THE ISSUE of dual citizenship is proving as controversial as ever, and led to a major disagreement within the coalition on February 10. After parliament failed to pass the coalitions draft amendment of the citizenship law and two coalition MPs voted in favour of an opposition draft, Most-Hd blocked parliamentary business, leading Freedom and Solidarity (SaS) to sack renegade MP Igor Matovi from its parliamentary caucus. Most-Hd leader Bla Bugr announced that his party would not vote for other coalition draft laws until the situation had been clarified, and called on fellow coalition parties SaS and the Christian Democratic Movement (KDH) to deal with their errant MPs. Matovi, who leads the fourmember Ordinary People faction within SaS, and Radoslav Prochzka, a KDH deputy, supported a draft amendment proposed by the opposition Smer party. Bugr also called on Prime Minister Iveta Radiov to act, and convene a session of the Coalition Council, saying this is a problem for the whole coalition. SaS leader Richard Sulk subsequently announced Matovi was being expelled from the SaS parliamentary caucus, thus making him the second independent MP, following the recent departure of Andrej urkovsk from the KDH caucus. If Igor Matovi doesnt have a problem voting with him [Fico], thats his decision. We have a problem voting with him [Fico], and we also have a problem with a person who doesnt have such problem being among us, Sulk said.See OUT pg 3

Bank loan rates spotlightedBY BEATA BALOGOVSpectator staffTHE FINANCE Ministry has announced that it will conduct a close examination of banking practices in Slovakia. The countrys central bank and antitrust authority will also be taking a hard look at the fees and interest rates that banks operating in the Slovak market charge to lend money, for example to finance home purchases. Finance Minister Ivan Miklo said in early February that it will be necessary to check whether what he called high banking charges are not the result of a cartel agreement across the banking sector. The minister pointed out that mortgages provided by banks in Slovakia are among the most expensive in the whole eurozone. Observers suggest that when, as is the case in Slovakia, three large banks control a majority of the banking market then they do not really need a cartel agreement. I consider the price of loans and banking charges to be inappropriately high in Slovakia, Miklo said, adding that his ministry intends to examine them together with the National Bank of Slovakia and the Antitrust Office. The banks deny that there is any cartel agreement and say that the issue should be subject to an independent audit. We are convinced that there is no cartel agreement through the banking sector; yet this could be either confirmed or denied by an independent body, Marcel Laznia, spokesman for the Banking Association of Slovakia (SBA), told The Slovak Spectator.See RATE pg 9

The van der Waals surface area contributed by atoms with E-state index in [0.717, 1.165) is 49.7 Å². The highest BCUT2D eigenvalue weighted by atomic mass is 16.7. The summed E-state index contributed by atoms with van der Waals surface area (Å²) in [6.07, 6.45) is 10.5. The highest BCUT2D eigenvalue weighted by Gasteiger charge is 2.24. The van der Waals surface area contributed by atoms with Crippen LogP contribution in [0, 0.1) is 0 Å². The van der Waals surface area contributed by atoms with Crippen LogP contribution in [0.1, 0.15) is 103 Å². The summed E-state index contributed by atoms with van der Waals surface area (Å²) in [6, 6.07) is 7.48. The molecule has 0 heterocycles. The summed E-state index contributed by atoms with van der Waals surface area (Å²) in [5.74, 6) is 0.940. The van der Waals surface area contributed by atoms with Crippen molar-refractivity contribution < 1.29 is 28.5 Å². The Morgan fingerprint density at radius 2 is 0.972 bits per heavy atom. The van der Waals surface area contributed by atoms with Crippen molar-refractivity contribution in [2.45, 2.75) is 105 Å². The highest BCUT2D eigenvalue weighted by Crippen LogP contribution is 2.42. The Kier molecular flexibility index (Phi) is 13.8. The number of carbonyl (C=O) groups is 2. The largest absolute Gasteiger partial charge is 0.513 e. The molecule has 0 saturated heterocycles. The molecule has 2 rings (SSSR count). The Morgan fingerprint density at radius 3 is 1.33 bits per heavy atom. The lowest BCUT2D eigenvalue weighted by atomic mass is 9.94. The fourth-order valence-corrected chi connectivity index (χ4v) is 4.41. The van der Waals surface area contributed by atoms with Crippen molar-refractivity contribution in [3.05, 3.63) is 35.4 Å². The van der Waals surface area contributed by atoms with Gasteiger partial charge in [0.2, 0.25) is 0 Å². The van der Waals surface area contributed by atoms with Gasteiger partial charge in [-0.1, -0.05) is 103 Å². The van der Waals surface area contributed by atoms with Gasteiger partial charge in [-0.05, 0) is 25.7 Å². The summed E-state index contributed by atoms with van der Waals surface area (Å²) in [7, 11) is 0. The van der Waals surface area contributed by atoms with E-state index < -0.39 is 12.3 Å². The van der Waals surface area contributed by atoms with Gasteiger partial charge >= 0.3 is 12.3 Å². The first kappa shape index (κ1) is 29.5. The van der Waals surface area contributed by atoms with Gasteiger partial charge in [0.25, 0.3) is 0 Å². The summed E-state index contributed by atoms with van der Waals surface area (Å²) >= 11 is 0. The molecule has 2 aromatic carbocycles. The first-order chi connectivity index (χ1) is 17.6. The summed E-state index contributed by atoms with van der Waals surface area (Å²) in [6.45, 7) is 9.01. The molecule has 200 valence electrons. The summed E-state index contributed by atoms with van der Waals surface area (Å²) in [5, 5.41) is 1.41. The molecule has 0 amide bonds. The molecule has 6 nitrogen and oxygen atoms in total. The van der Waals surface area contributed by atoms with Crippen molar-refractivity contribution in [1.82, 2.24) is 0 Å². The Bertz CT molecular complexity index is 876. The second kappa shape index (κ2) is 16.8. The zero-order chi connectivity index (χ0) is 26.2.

benchmark as of February 10CANADA CAD 1.36 CZECH REP. CZK 24.25 RUSSIA RUB 39.88 GREAT BRITAIN GBP 0.85 HUNGARY JAPAN POLAND USAHUF 273.28 JPY 112.71 PLN 3.93 USD 1.36


COMING NEXT WEEKTrends in the Slovak labour market and human resources


February 14 20, 2011